Stanford study: Flavored e-liquids may increase the risk of cardiovascular disease

A Stanford medical team has found the flavors in e-cigarettes are by themselves, damaging to the heart and arteries. 

As many Bay Area cities restrict vape sales amid concern about health effects, the new research suggests nicotine isn't the only thing to worry about. 

"I always thought, if it's nicotine free, it's fine," Sarah Herzog,18, told KTVU, "and the flavor makes it good, I think people do it specifically for the flavor." 

Vaping is rampant among teenagers; Herzog and her friends are high school seniors who have seen the popularity of the devices explode. 

"I have friends that go crazy, they sweat, and can't breathe if they haven't hit their Juul," said Destiny Hale, also 18. 

The new research comes from Stanford University's School of Medicine.

It suggests that flavored e-liquids may increase the risk of cardiovascular disease. 

"I got into this research because my wife asked me to look into it," cardiologist Dr. Joseph Wu told KTVU.

Wu has two teenagerchildren, so the rise in e-cigarettes was more than an academic interest. 

In the lab, his team- using stem cell technology- grew the cells that line blood vessels.
Then they were exposed to the liquids, or to the blood collected from e-cig users shortly after vaping. 
"We found increased stress to the cells, increased inflammation to the cells and also increased cell death," explained Dr. Wu.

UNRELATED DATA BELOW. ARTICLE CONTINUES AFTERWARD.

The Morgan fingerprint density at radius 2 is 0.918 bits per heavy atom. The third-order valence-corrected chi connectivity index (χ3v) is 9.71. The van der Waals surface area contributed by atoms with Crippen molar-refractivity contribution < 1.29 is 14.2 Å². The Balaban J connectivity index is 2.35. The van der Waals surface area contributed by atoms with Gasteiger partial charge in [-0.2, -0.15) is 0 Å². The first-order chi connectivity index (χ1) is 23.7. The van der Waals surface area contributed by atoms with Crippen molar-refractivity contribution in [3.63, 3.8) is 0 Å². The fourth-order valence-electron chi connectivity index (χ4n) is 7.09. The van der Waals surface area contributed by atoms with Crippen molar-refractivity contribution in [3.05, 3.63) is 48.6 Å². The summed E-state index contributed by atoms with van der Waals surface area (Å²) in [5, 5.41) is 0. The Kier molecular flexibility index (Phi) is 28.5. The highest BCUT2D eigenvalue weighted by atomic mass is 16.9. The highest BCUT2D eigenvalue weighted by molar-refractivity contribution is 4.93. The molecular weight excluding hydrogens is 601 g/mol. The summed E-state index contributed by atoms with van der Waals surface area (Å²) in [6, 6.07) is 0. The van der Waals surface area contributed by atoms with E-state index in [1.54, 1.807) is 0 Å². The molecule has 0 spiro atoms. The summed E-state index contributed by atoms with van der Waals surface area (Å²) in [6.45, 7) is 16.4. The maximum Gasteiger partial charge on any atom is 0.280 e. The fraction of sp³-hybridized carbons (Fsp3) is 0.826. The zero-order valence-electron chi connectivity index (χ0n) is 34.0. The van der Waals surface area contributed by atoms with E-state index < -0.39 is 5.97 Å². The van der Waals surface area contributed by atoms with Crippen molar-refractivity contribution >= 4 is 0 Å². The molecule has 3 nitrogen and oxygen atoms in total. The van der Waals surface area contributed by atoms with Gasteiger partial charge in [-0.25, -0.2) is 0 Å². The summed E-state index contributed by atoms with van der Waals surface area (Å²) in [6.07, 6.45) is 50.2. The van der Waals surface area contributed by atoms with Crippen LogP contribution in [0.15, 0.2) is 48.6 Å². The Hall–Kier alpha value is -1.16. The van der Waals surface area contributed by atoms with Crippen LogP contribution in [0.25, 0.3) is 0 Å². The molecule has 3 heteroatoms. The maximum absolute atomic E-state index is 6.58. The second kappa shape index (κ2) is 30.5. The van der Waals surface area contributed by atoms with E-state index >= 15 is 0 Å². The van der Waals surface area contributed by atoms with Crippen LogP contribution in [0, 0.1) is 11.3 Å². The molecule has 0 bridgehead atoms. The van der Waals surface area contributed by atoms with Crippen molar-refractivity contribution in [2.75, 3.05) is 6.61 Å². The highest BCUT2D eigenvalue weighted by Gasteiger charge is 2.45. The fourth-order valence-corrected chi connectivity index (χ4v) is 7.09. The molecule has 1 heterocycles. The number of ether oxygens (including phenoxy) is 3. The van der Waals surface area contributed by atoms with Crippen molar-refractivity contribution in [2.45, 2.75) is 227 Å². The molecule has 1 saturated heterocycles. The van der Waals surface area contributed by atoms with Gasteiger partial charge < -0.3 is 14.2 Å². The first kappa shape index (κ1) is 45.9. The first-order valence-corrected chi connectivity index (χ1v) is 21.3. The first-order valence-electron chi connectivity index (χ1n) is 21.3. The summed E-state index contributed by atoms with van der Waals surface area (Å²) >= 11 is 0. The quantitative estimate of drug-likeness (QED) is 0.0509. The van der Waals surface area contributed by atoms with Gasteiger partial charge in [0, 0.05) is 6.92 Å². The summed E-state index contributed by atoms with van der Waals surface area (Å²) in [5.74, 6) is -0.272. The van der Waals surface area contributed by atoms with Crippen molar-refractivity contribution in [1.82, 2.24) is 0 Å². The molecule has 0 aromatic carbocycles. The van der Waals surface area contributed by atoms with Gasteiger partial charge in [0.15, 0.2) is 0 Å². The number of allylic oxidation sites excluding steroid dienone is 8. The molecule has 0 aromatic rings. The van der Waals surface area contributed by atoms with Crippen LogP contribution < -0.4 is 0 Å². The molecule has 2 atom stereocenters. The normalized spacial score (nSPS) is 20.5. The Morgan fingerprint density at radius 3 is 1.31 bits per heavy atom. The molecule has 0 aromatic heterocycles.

The results were surprising, he says, because the harm occurred whether or not nicotine was iin the mix. 
Flavorings alone were enough to cause vascular damage.

Two flavors, menthol and cinnamon, were particularly toxic. 

"So this is a warning shot to the public and to the teenagers," Wu said, "that these e-cigarettes are not completely safe, and if possible the teenagers should think about quitting."

The study examined the effects of six flavors; there are more than 4,000 on the market. 

The research was met with ready sceptism from those who sell vaping products. 

"Why aren't cities banning sugar, refined flour, and things that cause heart disease," asked Ted Turina, owner of VIP Vape, an established smoke shop in San Rafael. 

Turina and his staff say medical research is far from unanimous, and they don't expect customers to quit because many vaping preferable to inhaling the carcinogens of tobacco products. 

"We're comparing it to people who used to smoke cigarettes, and they are a lot healthier, it is a lot healthier," said Rebecca Williams, who supervises vape merchandise at VIP.

"If e-cig is really a problem, why aren't we having people tell us they're having health problems from it, because they tell us the opposite," said Turina. 

But Wu, and others in the medical community, are concerned about the attraction fruity flavors have for young people. 

"We're talking about a whole generation of young kids who will be addicted to vaping," said Wu, "and my hunch is they will end up with cardiovascular disease as well." 

Young people themselves may -or may not- heed the new research. 

"I don't think it will stop anything because people know that nicotine is bad, and they're still doing it," said Hale. She and her friends say they hit a vape very rarely.  

"I used to vape because it was the cool thing to do, and I figured it wasn't like cigarettes," said Herzog, "plus look around, models are doing it, celebrities are doing it."

The Food and Drug Administration estimates that more than 3.5 million middle and high school students used e-cigarettes in 2018, although sales to minors are prohibited.